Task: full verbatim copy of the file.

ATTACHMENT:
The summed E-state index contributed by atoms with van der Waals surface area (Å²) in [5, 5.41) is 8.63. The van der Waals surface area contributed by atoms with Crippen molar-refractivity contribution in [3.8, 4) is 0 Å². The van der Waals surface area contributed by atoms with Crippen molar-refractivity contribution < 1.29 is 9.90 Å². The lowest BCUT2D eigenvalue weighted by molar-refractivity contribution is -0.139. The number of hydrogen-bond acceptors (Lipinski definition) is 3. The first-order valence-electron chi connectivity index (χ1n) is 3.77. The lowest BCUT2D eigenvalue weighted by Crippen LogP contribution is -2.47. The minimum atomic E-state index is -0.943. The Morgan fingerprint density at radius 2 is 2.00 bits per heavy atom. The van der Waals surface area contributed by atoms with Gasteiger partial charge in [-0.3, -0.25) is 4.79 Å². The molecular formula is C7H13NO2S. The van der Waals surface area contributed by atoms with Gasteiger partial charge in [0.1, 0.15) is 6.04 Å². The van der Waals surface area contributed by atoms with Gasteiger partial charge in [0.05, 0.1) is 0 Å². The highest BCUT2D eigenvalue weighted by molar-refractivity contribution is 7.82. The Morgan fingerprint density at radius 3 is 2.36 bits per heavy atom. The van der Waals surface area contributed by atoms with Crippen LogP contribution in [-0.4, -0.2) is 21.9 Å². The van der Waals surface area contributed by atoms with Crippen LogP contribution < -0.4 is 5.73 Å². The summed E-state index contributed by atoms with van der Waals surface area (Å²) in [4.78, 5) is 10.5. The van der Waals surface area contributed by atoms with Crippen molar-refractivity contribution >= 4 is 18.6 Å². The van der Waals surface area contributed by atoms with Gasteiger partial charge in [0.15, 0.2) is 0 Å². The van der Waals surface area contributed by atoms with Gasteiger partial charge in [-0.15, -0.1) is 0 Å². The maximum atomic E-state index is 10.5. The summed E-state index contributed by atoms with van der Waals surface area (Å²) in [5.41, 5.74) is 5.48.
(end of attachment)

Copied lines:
The summed E-state index contributed by atoms with van der Waals surface area (Å²) in [5, 5.41) is 8.63. The van der Waals surface area contributed by atoms with Crippen molar-refractivity contribution in [3.8, 4) is 0 Å². The van der Waals surface area contributed by atoms with Crippen molar-refractivity contribution < 1.29 is 9.90 Å². The lowest BCUT2D eigenvalue weighted by molar-refractivity contribution is -0.139. The number of hydrogen-bond acceptors (Lipinski definition) is 3. The first-order valence-electron chi connectivity index (χ1n) is 3.77. The lowest BCUT2D eigenvalue weighted by Crippen LogP contribution is -2.47. The minimum atomic E-state index is -0.943. The Morgan fingerprint density at radius 2 is 2.00 bits per heavy atom. The van der Waals surface area contributed by atoms with Gasteiger partial charge in [-0.3, -0.25) is 4.79 Å². The molecular formula is C7H13NO2S. The van der Waals surface area contributed by atoms with Gasteiger partial charge in [0.1, 0.15) is 6.04 Å². The van der Waals surface area contributed by atoms with Gasteiger partial charge in [0.05, 0.1) is 0 Å². The highest BCUT2D eigenvalue weighted by molar-refractivity contribution is 7.82. The Morgan fingerprint density at radius 3 is 2.36 bits per heavy atom. The van der Waals surface area contributed by atoms with Crippen LogP contribution in [-0.4, -0.2) is 21.9 Å². The van der Waals surface area contributed by atoms with Crippen LogP contribution < -0.4 is 5.73 Å². The summed E-state index contributed by atoms with van der Waals surface area (Å²) in [4.78, 5) is 10.5. The van der Waals surface area contributed by atoms with Crippen molar-refractivity contribution >= 4 is 18.6 Å². The van der Waals surface area contributed by atoms with Gasteiger partial charge in [0.15, 0.2) is 0 Å². The van der Waals surface area contributed by atoms with Gasteiger partial charge in [-0.15, -0.1) is 0 Å². The maximum atomic E-state index is 10.5. The summed E-state index contributed by atoms with van der Waals surface area (Å²) in [5.41, 5.74) is 5.48.